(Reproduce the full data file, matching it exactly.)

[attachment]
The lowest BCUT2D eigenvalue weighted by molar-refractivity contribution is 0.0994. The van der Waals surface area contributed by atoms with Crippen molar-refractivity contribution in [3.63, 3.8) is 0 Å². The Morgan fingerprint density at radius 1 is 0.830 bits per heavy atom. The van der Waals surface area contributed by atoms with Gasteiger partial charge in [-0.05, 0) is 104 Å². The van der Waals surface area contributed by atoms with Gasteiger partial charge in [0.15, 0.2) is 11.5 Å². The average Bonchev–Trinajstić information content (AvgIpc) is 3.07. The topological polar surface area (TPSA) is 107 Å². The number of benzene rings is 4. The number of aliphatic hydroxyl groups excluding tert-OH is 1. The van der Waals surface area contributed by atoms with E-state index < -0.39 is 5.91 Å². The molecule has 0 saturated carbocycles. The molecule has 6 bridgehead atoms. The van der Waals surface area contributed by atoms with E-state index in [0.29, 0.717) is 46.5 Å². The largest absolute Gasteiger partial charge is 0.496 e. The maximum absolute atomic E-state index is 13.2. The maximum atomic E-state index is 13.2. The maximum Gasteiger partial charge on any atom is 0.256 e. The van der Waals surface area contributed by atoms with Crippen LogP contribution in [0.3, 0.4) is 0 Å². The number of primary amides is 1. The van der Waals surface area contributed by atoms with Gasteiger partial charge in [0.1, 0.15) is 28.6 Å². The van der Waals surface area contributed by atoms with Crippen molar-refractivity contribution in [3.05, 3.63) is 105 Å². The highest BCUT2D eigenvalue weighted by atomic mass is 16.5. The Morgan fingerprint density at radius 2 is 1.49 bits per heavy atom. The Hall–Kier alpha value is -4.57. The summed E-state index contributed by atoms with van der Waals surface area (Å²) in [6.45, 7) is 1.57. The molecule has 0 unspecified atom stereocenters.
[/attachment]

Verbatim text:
The lowest BCUT2D eigenvalue weighted by molar-refractivity contribution is 0.0994. The van der Waals surface area contributed by atoms with Crippen molar-refractivity contribution in [3.63, 3.8) is 0 Å². The Morgan fingerprint density at radius 1 is 0.830 bits per heavy atom. The van der Waals surface area contributed by atoms with Gasteiger partial charge in [-0.05, 0) is 104 Å². The van der Waals surface area contributed by atoms with Gasteiger partial charge in [0.15, 0.2) is 11.5 Å². The average Bonchev–Trinajstić information content (AvgIpc) is 3.07. The topological polar surface area (TPSA) is 107 Å². The number of benzene rings is 4. The number of aliphatic hydroxyl groups excluding tert-OH is 1. The van der Waals surface area contributed by atoms with E-state index < -0.39 is 5.91 Å². The molecule has 0 saturated carbocycles. The molecule has 6 bridgehead atoms. The van der Waals surface area contributed by atoms with E-state index in [0.29, 0.717) is 46.5 Å². The largest absolute Gasteiger partial charge is 0.496 e. The maximum absolute atomic E-state index is 13.2. The maximum atomic E-state index is 13.2. The maximum Gasteiger partial charge on any atom is 0.256 e. The van der Waals surface area contributed by atoms with Crippen LogP contribution in [0.3, 0.4) is 0 Å². The number of primary amides is 1. The van der Waals surface area contributed by atoms with Gasteiger partial charge in [0.1, 0.15) is 28.6 Å². The van der Waals surface area contributed by atoms with Crippen molar-refractivity contribution in [3.05, 3.63) is 105 Å². The highest BCUT2D eigenvalue weighted by atomic mass is 16.5. The Morgan fingerprint density at radius 2 is 1.49 bits per heavy atom. The Hall–Kier alpha value is -4.57. The summed E-state index contributed by atoms with van der Waals surface area (Å²) in [6.45, 7) is 1.57. The molecule has 0 unspecified atom stereocenters.